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Commuters shouldn’t be forced to depend on luck

A returning Filipino expat tries out our ‘world-class’ MRT system

Countless commuters in Metro Manila depend upon this mass-transit system along EDSA. PHOTO BY VINCE S. SOCCO

Our Metro Rail Transit works. Or maybe it was just my lucky day.

Before I tell the tale of my first encounter with the MRT, I need to make some disclosures. I am a balikbayan—a returning OFW—who only very recently transitioned back to Manila. I have lived outside the Philippines for over 18 years. And yes, I am a senior citizen. Up front, I apologize for any idiotic and uninformed observations I may make; I mean no one any disrespect. I am still feeling my away around.

I lived in Singapore and Japan for nearly two decades. Prior to my return, I had been overcome by the horror stories of Filipino commuters on social media, particularly about the MRT. Reports of lines stretching for blocks, horrific overcrowding, frequent train breakdowns, inordinate delays, rudeness of fellow commuters, and threats to life and property were a dime a dozen. It all seemed hopeless.

I traveled across Asia for my previous job. My own encounters with MRT-type transport were in Singapore, Japan, Bangkok and Kuala Lumpur. My experiences were generally pleasant, though I must admit that my use of trains was limited in number and distance. My immersion in mass-transit trains was most extensive in Nagoya, where I lived for three years.

When I was planning my return to Manila, I was swamped with innumerable details, but I intentionally refrained from pre-arranging a car for my use. I thought I would give public transport a try and a chance. In my lifetime, I have had my fair share of commuting by bus, jeepneys and tricycles. However, I had never tried the Philippine MRT. I was determined to change that.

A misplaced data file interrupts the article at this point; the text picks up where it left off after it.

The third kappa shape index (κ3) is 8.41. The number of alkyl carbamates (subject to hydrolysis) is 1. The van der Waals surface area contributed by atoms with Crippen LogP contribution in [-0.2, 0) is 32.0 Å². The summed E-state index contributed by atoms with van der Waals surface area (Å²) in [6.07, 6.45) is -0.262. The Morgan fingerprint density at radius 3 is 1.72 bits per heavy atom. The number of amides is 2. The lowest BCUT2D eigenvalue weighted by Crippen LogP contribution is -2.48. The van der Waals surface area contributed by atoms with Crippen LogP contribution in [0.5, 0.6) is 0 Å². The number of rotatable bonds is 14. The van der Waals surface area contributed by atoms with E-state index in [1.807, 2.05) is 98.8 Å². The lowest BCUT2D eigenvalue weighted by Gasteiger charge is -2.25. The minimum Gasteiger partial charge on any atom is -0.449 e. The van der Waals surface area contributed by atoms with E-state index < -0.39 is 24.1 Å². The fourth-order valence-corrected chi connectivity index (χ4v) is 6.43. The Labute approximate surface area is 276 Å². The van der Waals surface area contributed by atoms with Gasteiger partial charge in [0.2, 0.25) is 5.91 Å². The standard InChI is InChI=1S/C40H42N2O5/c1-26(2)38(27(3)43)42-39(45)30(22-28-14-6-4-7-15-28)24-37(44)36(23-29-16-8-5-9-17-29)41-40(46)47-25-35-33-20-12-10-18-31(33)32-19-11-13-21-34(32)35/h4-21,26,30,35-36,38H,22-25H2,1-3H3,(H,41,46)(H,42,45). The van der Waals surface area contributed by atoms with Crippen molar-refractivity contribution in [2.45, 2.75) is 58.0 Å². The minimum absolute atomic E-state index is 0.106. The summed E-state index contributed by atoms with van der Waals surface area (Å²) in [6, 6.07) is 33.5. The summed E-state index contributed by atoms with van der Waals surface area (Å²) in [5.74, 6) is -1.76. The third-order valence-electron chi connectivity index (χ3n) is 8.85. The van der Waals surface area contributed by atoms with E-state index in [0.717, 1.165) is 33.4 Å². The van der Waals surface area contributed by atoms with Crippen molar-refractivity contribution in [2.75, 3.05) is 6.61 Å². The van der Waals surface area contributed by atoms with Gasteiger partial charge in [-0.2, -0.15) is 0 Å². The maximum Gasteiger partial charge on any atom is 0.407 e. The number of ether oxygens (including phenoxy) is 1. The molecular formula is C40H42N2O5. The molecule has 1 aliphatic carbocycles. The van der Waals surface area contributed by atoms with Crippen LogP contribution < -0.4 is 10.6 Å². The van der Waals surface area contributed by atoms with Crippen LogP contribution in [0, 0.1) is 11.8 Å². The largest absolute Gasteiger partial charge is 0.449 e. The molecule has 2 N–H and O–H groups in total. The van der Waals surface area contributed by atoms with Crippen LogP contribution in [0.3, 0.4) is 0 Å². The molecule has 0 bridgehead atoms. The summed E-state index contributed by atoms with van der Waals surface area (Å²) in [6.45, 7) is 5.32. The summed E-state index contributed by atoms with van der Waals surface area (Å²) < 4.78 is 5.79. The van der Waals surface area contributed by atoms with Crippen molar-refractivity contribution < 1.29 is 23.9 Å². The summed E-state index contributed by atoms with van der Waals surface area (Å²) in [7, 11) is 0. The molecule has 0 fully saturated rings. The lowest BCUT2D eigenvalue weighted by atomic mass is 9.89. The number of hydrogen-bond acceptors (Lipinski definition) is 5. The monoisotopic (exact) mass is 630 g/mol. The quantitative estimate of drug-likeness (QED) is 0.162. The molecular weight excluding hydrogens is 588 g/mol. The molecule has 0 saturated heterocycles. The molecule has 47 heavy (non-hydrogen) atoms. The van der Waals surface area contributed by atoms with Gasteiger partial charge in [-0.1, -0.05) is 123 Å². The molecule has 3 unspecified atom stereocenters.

Here goes nothing: A recently retired auto industry executive is about to try our MRT. PHOTOS BY VINCE S. SOCCO

In my first week back in town, I found myself in Mandaluyong. It was 8:30 in the morning. I had a lunch appointment at Glorietta in Makati scheduled for 11:30am, and I was planning to hail a Grab car to get there. Then it struck me: This could be the perfect opportunity for me to ride the MRT. No sense putting it off.

I asked around for directions to the station and how to get a ticket. They were pretty straightforward. What surprised me were the many warnings I received:

Keep your wallet in your front pocket… Sling your bag in front of you and not on the back… Do not use your mobile phone… Keep a watchful eye on those around you… Don’t stand in front of the platform… Keep away from the train doors.

Should I be worried? Should I rethink my intent to get on the MRT? No. I thought that I just had to be as mindful and vigilant as I would be in any other city. So off I went.

You can clearly see that riding the MRT is a legitimate milestone event for the author. PHOTOS BY VINCE S. SOCCO

I got to the Shaw Boulevard Station at around 9am. I was anxious about running into a queue. Thankfully, there was none. I started up the steep flight of steps to the platform, but turned around because I was unsure about how to access said platform (it appeared to be one level below the top of the steps, so I thought I was on the wrong path). I decided to line up for the elevator, confident in my Senior Citizen status. The lift worked and it clearly indicated where to get off. Great.